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So I was going through some older code at work and came across this:

using Int16 = System.Int16;
using SqlCommand = System.Data.SqlClient.SqlCommand;

I have never seen a Namespace Declaration use an '=' before. What's the point of using it? Are there any benefits declaring things this way?

What else strikes me as odd is the fact that they even bothered declaring Int16. Doesn't visual studio know what an Int16 is just by typing it out?

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3 Answers 3

up vote 3 down vote accepted

The first line makes... erm... little sense, but it's not a namespace import; it is a type alias. For example, int is an alias for Int32. You are perfectly free to create your own aliases as you show in your example.

For example, let's say you have to imported namespaces with two types with the same name (System.Drawing.Point and System.Windows.Point come to mind...). You can create an alias to avoid fully qualifying the two types n your code.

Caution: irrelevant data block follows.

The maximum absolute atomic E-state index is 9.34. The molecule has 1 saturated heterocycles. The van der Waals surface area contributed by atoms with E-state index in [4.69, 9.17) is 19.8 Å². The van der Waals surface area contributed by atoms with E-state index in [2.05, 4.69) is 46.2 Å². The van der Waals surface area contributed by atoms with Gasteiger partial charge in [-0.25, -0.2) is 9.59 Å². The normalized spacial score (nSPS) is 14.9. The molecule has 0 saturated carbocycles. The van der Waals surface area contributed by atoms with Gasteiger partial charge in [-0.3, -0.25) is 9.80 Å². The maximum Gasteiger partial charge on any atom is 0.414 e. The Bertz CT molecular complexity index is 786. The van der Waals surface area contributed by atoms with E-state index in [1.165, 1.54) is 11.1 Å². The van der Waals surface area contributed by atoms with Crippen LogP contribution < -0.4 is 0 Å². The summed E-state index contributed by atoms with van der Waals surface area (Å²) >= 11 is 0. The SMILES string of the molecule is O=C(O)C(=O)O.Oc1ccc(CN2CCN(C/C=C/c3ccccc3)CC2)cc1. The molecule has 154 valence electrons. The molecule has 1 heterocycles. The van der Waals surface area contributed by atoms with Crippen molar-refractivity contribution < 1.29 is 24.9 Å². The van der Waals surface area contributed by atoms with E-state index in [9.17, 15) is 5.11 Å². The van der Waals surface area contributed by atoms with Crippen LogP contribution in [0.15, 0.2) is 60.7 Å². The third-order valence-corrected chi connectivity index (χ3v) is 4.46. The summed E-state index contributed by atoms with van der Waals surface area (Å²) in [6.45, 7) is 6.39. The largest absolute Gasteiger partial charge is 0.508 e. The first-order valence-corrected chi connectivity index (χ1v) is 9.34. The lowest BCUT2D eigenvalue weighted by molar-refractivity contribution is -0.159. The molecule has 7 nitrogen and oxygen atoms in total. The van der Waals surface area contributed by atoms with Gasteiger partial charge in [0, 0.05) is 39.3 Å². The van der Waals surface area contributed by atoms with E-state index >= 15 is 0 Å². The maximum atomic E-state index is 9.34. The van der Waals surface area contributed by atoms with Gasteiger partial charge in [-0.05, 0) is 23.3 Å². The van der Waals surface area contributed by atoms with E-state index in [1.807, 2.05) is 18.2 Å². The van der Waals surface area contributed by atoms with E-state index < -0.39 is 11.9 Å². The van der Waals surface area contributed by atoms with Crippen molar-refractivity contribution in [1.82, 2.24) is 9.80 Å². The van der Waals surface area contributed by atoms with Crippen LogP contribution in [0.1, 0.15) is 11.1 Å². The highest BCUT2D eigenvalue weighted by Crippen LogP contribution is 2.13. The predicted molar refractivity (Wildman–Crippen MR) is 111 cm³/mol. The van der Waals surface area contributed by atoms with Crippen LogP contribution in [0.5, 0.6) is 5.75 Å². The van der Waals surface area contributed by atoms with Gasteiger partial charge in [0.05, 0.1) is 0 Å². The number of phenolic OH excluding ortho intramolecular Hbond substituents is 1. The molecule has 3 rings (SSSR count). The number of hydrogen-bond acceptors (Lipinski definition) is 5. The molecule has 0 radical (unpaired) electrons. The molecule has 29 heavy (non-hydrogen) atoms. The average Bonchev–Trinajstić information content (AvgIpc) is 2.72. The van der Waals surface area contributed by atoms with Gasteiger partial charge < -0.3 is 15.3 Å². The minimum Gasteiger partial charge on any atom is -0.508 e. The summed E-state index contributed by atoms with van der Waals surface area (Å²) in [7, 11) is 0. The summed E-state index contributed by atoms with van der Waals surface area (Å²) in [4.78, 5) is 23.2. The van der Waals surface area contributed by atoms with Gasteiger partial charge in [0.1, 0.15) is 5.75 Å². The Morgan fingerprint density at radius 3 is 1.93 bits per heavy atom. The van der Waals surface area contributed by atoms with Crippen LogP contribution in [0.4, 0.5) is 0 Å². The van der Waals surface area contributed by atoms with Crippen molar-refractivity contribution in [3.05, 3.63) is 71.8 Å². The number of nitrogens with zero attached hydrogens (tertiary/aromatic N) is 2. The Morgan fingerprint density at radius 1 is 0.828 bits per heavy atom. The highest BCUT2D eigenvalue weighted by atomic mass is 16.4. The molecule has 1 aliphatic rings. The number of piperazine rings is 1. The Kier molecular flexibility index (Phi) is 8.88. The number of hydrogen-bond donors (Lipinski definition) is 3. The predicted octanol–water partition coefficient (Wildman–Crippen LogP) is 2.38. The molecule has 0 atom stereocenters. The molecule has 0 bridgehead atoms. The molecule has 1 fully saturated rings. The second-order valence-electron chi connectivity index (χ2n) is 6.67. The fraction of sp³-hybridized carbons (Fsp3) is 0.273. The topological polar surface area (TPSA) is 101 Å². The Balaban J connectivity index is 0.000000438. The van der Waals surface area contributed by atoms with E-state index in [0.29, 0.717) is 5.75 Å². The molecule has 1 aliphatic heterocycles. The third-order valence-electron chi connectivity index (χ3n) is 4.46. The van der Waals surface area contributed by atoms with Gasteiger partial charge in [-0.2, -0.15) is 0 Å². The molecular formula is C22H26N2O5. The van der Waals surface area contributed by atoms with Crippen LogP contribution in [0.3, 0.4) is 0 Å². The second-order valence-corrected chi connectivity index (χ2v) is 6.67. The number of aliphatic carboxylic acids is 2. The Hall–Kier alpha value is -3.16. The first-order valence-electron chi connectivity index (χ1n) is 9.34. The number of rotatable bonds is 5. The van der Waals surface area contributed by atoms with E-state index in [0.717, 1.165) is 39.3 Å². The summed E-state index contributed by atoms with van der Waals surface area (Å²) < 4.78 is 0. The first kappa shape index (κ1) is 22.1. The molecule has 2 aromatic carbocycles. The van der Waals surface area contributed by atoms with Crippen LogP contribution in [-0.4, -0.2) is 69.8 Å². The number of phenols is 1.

using WinFormsPoint = System.Drawing.Point;
using WpfPoint = System.Windows.Point;

void ILikeMyPointsStructy( WinFormsPoint p ) { /* ... */ }
void IPreferReferenceTypesThankYou( WpfPoint p ) { /* ... */ }
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The namespace alias is good for simplifying how you access certain types-- especially when you have many types with conflicting names.

For example, if you are referencing a couple of different namespaces where you've defined different sets of constants like:

namespace Library
   public static class Constants
      public const string FIRST = "first";
      public const string SECOND = "second";

namespace Services
   public static class Constants
      public const string THIRD = "third";
      public const string FOURTH = "fourth";

Then you decide to use both in a code file-- you will get a compilation error just by writing:

var foo = Constants.FIRST;

The alternative is to fully qualify your constants, which can be a pain, so the namespace alias simplifies it:

using Constants = Library.Constants;
using ServiceConstants = Service.Constants;

That being said, I don't know why you'd alias an Int16 as an Int16!

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The Int16 bit baffles me too. There were plenty more like it in that code file! –  CountMurphy Jul 21 '11 at 23:54

For those developers coming from a C++ background the construct can also be used as a sort of "local typedef" which helps simplify generic container definitions:-

using Index = Dictionary<string, MyType>;

private Index BuildIndex(. . .)
  var index = new Index();
  . . .
  return index;
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